Hacking attack hits 156 Emergency Sirens
Heidi Finigan | Last Updated:
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Citizens of Dallas (Texas, USA) have had quite an exciting night, after being alarmed by 156 emergency sirens went off around 11:40 pm on Friday night. City’s officials have stated that the unexpected hacking attack managed to take control over Dallas’ emergency sirens, and had them activated for more than an hour and a half, from 11:40 pm until 1:20 am.
The alarms created much panic, confusion, and fear among Dallas’ citizens and thousands of 911 calls have flooded the service. City’s spokesperson, Sana Syed, said that the sirens were meant to warn the city in case of emergencies, and their sounding has awoken the entire city. Many have interpreted the sirens as a warning of bombs and missiles. The airstrikes that happened recently in Syria were blamed for this kind of concerns.
The sirens were also one of the top subjects on social media.
Not much detail was released when it comes to the hack itself, and the reason for the secrecy is the security of the city’s systems, but the officials have admitted that they believe that the attack had a local origin. Ms. Syed stated that the proximity of the signal is proof that the attacker was in Dallas area at the time of the attack. Mike Rawlings, the Mayor, has also given a statement, saying that the breach was an attack on the city’s emergency notification system, and said that it showed the need to upgrade the security.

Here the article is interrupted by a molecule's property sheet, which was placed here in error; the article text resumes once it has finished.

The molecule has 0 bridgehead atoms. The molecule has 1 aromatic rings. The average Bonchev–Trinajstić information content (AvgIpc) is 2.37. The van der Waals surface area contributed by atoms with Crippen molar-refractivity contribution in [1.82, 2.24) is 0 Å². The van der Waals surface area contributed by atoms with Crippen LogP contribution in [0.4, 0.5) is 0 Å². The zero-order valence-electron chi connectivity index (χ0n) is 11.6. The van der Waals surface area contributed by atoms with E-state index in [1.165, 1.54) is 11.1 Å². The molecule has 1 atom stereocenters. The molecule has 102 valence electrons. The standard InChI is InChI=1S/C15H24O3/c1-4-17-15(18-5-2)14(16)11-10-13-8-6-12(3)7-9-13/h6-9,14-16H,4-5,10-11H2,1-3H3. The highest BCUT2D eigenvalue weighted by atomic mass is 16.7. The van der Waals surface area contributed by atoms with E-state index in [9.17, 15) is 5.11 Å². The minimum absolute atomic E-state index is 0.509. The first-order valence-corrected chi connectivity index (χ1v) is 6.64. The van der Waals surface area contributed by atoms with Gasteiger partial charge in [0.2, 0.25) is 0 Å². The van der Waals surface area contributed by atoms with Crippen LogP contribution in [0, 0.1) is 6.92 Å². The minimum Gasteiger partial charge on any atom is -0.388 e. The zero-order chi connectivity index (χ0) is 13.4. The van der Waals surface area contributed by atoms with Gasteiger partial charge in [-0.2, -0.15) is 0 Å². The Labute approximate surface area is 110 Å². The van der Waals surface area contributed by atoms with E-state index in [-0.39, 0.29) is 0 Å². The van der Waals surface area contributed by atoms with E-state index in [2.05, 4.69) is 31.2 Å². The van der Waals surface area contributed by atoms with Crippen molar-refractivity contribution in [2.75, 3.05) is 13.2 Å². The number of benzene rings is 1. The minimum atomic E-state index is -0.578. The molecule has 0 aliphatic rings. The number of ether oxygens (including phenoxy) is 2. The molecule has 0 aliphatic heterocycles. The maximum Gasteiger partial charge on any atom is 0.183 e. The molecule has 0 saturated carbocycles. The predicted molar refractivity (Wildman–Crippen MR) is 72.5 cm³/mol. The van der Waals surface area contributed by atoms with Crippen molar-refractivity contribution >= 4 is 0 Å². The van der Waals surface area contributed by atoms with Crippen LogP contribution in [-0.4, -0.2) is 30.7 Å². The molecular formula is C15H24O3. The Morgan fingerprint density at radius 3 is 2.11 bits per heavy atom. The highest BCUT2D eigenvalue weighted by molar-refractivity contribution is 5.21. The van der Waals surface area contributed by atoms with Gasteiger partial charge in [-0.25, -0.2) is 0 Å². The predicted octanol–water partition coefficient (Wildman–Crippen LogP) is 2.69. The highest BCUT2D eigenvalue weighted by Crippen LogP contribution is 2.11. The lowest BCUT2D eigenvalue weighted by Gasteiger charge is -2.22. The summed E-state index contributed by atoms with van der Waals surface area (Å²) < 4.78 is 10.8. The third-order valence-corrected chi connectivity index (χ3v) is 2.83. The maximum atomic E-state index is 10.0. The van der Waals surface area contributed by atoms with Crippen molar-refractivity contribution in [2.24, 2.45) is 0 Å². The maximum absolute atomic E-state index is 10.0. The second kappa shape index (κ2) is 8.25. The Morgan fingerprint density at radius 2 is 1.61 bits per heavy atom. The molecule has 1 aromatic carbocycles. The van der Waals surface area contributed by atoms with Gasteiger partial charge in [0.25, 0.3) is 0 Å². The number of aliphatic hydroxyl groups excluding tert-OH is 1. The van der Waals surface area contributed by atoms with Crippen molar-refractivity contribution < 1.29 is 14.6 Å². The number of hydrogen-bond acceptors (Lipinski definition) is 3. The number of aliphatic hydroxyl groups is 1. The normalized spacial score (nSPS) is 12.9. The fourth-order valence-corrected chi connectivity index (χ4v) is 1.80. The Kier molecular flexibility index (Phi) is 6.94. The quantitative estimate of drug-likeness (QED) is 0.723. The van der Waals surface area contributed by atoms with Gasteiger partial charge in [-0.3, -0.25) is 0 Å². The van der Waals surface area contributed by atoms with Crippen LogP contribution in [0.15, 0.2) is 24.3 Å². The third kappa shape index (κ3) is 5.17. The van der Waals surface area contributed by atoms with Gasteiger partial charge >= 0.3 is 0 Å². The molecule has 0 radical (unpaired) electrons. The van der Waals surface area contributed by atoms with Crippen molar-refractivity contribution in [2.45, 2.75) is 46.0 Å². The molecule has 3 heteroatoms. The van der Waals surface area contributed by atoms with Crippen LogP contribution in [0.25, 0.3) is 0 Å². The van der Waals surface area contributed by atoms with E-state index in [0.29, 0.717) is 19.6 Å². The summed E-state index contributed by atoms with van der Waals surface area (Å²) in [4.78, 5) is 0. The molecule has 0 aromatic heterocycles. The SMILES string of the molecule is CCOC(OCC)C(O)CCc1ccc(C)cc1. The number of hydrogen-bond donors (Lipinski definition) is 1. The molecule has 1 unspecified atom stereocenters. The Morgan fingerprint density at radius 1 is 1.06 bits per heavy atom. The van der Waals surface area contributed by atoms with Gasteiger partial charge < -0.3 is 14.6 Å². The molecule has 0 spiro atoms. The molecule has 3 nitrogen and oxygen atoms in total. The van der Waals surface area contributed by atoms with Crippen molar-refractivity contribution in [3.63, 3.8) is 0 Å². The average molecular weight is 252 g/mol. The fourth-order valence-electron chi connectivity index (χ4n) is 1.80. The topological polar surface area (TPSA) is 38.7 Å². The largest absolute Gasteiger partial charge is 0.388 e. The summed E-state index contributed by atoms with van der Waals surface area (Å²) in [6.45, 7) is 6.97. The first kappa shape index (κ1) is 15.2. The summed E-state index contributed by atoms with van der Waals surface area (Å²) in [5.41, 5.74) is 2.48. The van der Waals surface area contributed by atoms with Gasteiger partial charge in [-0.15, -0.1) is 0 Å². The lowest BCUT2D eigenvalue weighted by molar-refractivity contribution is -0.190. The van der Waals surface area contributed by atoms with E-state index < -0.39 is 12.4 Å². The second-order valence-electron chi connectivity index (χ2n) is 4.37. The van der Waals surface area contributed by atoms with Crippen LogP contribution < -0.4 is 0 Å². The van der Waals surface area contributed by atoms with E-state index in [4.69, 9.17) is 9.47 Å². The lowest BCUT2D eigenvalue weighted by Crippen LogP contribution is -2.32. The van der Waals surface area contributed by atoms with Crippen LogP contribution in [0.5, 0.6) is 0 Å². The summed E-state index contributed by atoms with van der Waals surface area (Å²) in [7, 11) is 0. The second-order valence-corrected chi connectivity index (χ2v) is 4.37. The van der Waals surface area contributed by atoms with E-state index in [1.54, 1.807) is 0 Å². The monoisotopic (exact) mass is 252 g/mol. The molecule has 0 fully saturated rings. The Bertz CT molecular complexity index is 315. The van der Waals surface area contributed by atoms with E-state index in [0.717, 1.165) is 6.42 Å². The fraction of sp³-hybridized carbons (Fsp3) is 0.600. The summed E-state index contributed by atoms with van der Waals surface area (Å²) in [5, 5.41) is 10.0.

The Mayor also promised to find and prosecute the hacker or hackers responsible for the attack.
The director of the city’s Office of Emergency Management, Rocky Vaz, has stated that the alarms were sounded 15 times, each time for about 90 seconds and that the technicians and emergency workers first had to determine if there was a real emergency, which delayed turning off the sirens. That task has proven to be extra difficult, so the entire system had to be shut down.
The alarm was down for the entire weekend, and the security experts had discovered the origin of the breach, thus confirming that the alarm wasn’t started by the control system or a remote access. Federal Communications Commission was asked for help in preventing the incident from happening again.
This was not the only problem with Dallas’ emergency systems. Recently, the 911 system was in trouble when one of the phone carriers caused a 26-minute wait time.
During the attack, more than 4,400 phone calls were made and simply flooded the 911 system. This was more than double the usual amount of phone calls and caused wait times as long as 6 minutes.
The attack like this was feared for a long time, and security officials have spent years in warning about the risks of such attacks. An increase of the attacks on critical infrastructure was also detected, from 200 in 2012 to 300 in 2015. It’s even been recorded that in 2013, hackers with ties to the military of Iran attempted to access the control of an upstate New York’s dam.